Thursday, November 9, 2017

Nathan's Trip to Brazil

At the end of October, I had the opportunity to travel to Brazil for the first time.  It was the first time I have been in a different country than my wife and kids, and my first time visiting a country where I knew nothing of the language.  There were a few other firsts on this trip, but perhaps the most important is that it was my first opportunity to participate in one of our mission agency's international forums.
Rainy day in São Paulo
Our organization works in about 20 countries around the world.  About half of them have training centers, like Etnos, that exist to prepare local believers to join us in the work of planting churches in unreached people groups.  One of the challenges of managing so many different training programs is keeping everyone on the same page.  Our goal is that the graduates of any one of the centers can seamlessly join a team with graduates of any other center, united by shared theology, values, and ministry strategies.  In order to facilitate this coordination, our mission regularly holds forums so that leaders of the centers can meet and talk about what their programs are doing.  This year, representatives from the five campuses in Latin America met in Brazil for that purpose.

Since June, I have been serving as a member of the leadership team that oversees the Etnos training along with two Bolivian missionaries, David and Mariano.  David and I were both able to attend the forum, and we enjoyed spending nine days with coworkers from all over the world, most of whom we had never met.  Perhaps the most positive aspect of this trip was the ability to get to know other missionaries in similar ministries and chat with them about their experiences.  As it was also David's first time in Brazil and in a mission forum, it was a good shared experience for us as teammates, as well.

David expounded on a theme during the forum
One of the themes that came through very strongly in our conversations was the need for more informal discipleship of our trainees outside of the normal hours and structure of "the program."  Unfortunately, we often fall into the trap of fulfilling our "duty" of classes, counseling, and ministry responsibilities, but do not spend much time with our students outside of that environment.  Although we may be teaching good principles, disciples tend to imitate the manner in which they have been taught just as much as the material they have been taught.  If we want missionaries that take time to do life-based discipleship, that needs to be modeled here, first.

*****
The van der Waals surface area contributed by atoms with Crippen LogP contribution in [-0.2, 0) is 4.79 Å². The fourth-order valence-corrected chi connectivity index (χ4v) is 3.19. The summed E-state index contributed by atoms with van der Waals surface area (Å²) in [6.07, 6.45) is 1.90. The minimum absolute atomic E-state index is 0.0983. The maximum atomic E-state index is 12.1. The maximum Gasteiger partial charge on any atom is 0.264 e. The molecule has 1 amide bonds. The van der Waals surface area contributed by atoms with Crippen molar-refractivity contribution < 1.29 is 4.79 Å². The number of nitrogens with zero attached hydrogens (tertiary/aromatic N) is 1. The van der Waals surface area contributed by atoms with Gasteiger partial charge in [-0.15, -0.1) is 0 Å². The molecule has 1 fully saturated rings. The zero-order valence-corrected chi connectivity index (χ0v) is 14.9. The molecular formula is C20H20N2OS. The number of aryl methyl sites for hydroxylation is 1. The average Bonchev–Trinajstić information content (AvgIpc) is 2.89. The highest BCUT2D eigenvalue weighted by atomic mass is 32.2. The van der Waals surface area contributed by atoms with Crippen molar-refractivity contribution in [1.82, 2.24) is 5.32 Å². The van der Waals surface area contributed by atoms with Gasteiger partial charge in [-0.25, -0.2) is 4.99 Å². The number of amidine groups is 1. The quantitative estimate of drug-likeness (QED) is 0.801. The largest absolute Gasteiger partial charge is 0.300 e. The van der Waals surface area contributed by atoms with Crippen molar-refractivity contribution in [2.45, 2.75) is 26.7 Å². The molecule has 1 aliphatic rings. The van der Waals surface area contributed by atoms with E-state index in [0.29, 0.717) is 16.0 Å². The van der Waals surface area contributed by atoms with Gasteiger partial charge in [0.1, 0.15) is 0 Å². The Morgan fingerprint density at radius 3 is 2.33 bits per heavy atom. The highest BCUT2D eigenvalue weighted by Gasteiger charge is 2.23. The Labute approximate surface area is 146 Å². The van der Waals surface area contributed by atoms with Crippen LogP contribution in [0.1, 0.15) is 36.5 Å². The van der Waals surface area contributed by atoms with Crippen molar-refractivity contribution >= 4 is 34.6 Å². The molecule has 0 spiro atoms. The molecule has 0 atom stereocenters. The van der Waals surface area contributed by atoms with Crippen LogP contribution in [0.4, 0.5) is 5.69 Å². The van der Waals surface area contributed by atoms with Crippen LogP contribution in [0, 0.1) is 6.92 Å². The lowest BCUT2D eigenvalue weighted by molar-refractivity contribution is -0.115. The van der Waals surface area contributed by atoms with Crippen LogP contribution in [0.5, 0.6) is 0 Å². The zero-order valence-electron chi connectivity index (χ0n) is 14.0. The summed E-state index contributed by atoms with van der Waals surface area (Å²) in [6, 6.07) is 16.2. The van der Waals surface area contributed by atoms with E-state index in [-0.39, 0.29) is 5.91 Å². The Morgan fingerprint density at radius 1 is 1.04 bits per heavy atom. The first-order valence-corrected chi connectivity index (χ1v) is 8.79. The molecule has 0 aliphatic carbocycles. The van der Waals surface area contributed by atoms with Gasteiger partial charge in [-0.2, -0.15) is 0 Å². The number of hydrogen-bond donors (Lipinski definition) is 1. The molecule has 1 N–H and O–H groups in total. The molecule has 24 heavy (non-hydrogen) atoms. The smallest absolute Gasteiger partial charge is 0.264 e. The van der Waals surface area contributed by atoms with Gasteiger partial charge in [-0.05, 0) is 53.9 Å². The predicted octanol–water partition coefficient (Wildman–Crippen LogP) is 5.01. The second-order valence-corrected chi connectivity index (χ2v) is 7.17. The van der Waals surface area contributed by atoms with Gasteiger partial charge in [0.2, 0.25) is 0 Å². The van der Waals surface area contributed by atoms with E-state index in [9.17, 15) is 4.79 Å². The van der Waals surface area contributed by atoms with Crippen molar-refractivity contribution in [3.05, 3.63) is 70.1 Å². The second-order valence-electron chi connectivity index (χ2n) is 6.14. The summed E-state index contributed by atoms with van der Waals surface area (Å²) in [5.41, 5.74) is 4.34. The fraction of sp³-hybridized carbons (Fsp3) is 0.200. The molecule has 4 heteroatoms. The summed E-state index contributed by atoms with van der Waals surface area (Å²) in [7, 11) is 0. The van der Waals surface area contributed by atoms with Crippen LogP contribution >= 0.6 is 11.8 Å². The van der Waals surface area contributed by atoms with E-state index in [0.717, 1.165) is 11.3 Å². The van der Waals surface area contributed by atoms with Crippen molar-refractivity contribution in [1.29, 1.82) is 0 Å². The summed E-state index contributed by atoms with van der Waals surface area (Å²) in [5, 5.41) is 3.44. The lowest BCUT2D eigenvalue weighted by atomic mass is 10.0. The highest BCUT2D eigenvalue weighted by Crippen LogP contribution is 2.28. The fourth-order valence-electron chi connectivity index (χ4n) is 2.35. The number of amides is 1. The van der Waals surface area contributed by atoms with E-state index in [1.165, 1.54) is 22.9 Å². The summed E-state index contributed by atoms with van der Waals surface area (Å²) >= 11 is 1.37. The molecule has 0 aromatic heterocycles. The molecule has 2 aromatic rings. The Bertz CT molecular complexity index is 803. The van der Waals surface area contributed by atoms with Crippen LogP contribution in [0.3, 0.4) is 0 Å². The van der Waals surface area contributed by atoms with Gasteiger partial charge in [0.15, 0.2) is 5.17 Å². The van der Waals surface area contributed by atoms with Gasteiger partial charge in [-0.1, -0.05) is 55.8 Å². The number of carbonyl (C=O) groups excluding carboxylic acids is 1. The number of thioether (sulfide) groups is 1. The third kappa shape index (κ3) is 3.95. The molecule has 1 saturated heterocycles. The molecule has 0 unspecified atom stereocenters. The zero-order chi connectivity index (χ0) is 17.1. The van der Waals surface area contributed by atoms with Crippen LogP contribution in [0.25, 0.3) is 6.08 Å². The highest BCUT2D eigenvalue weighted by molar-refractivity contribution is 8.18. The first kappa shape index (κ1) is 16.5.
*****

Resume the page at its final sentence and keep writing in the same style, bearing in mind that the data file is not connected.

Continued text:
The bulk of our time was spent around this table, sharing ideas
Another strong theme ties into the last one: the need for more practice as part of training.  We already have time set aside for our students to practice the things they are learning in a variety of environments, but these tend to be structured times that are separate from the classroom.  We often teach a concept or task and then ask the students to perform it without having done it together first.  And so we are looking at how we can incorporate more demonstration and practice time into the classroom environment.

One of the challenges of the week was knowing which language to speak!  The majority of the participants work in Spanish-speaking countries (a few of us from English-speaking countries), but our Brazilian hosts speak Portuguese!  It was interesting to see what could be communicated across the language gap and what couldn't.  Generally, the Brazilians spoke Portuguese at us and we spoke Spanish at them and we got along okay, but when critical points came up, we relied on our quadrilingual coworker Barry to make sure we understood the details.
Barry translating for Kleber, the director of the program in Brazil
I didn't have the opportunity to see very much outside of the training center, but with a 20-acre campus on the outskirts of a big town, I had plenty of photographic opportunities that came to me.  My normal 6:30am wakeup was perfect to jump up and get outside just before sunrise and see what the day was going to bring.

(As usual, there are more birds/flowers/scenery photos in our Google photo album!)

David and I initially arrived on campus around midnight after a busy day of flights and airports, so I didn't have a chance to see anything before falling into bed.  Walking out the door that first morning, I was shocked to see about 10 bright red trees, called Flamboyant trees (Delonix regia)!

I was very pleased with the number of flowers and tweety birds I saw:
Great Kiskadee

Fork-tailed Flycatcher
One of my favorite moments was watching this ovenbird feeding her kids!

However, the #1 attraction for me were the buff-necked ibis.  We saw or heard them every single day as they came and went between the campus and the surrounding yards.  I got my first chance to photograph one very early in the week, but due to an error on my part (forgot to remove a lens filter), the photos I got weren't very good.
My first attempt at ibis photography ;)
I prayed all that week that I would get another shot.  I know, it's not a very "serious" prayer, but apparently God enjoys giving us the little things, because on Saturday, my last morning on campus, I had the amazing opportunity to follow this pair around for about half an hour, as they hunted for breakfast:

Saturday was a free day because we were finished with the forum but weren't leaving until the wee hours of the next morning.  I spent the day with David and a few others, wandering around the town looking for souvenirs to take back to our families.  
The only photo I actually appear in, other than the planned group photo above!

The train station